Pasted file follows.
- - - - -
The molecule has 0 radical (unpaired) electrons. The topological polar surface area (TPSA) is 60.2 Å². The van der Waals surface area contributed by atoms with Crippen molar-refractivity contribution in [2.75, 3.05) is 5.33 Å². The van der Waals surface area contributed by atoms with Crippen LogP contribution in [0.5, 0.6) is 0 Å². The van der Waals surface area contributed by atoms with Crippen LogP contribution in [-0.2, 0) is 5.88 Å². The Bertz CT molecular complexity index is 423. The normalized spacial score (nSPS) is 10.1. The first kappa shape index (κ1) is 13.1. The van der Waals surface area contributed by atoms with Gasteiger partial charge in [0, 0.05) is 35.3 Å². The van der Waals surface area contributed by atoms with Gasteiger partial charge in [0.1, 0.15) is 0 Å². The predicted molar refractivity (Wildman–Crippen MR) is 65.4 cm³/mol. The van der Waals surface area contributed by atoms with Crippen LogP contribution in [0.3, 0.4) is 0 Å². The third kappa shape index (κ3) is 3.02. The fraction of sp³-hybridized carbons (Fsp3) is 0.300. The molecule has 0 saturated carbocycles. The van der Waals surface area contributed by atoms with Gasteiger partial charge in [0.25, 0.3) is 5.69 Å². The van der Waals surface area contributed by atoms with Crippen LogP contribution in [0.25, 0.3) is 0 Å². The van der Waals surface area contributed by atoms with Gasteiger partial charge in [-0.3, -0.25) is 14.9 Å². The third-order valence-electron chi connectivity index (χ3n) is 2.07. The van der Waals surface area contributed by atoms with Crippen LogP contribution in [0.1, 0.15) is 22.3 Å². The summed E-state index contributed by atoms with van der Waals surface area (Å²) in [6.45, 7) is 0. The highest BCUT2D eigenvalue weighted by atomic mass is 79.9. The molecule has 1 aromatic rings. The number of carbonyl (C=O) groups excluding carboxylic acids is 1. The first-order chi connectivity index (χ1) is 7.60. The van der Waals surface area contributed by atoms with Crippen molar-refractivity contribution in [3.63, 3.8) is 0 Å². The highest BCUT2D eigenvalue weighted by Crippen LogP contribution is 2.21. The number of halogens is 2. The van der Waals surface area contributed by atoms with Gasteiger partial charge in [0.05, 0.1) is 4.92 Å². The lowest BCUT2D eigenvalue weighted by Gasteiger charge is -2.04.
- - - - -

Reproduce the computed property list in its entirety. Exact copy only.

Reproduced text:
The molecule has 0 radical (unpaired) electrons. The topological polar surface area (TPSA) is 60.2 Å². The van der Waals surface area contributed by atoms with Crippen molar-refractivity contribution in [2.75, 3.05) is 5.33 Å². The van der Waals surface area contributed by atoms with Crippen LogP contribution in [0.5, 0.6) is 0 Å². The van der Waals surface area contributed by atoms with Crippen LogP contribution in [-0.2, 0) is 5.88 Å². The Bertz CT molecular complexity index is 423. The normalized spacial score (nSPS) is 10.1. The first kappa shape index (κ1) is 13.1. The van der Waals surface area contributed by atoms with Gasteiger partial charge in [0, 0.05) is 35.3 Å². The van der Waals surface area contributed by atoms with Gasteiger partial charge in [0.1, 0.15) is 0 Å². The predicted molar refractivity (Wildman–Crippen MR) is 65.4 cm³/mol. The van der Waals surface area contributed by atoms with Crippen LogP contribution in [0.3, 0.4) is 0 Å². The third kappa shape index (κ3) is 3.02. The fraction of sp³-hybridized carbons (Fsp3) is 0.300. The molecule has 0 saturated carbocycles. The van der Waals surface area contributed by atoms with Gasteiger partial charge in [0.25, 0.3) is 5.69 Å². The van der Waals surface area contributed by atoms with Crippen LogP contribution in [0.25, 0.3) is 0 Å². The van der Waals surface area contributed by atoms with Gasteiger partial charge in [-0.3, -0.25) is 14.9 Å². The third-order valence-electron chi connectivity index (χ3n) is 2.07. The van der Waals surface area contributed by atoms with Crippen LogP contribution in [0.1, 0.15) is 22.3 Å². The summed E-state index contributed by atoms with van der Waals surface area (Å²) in [6.45, 7) is 0. The highest BCUT2D eigenvalue weighted by atomic mass is 79.9. The molecule has 1 aromatic rings. The number of carbonyl (C=O) groups excluding carboxylic acids is 1. The first-order chi connectivity index (χ1) is 7.60. The van der Waals surface area contributed by atoms with Crippen molar-refractivity contribution in [3.63, 3.8) is 0 Å². The highest BCUT2D eigenvalue weighted by Crippen LogP contribution is 2.21. The number of halogens is 2. The van der Waals surface area contributed by atoms with Gasteiger partial charge in [0.05, 0.1) is 4.92 Å². The lowest BCUT2D eigenvalue weighted by Gasteiger charge is -2.04.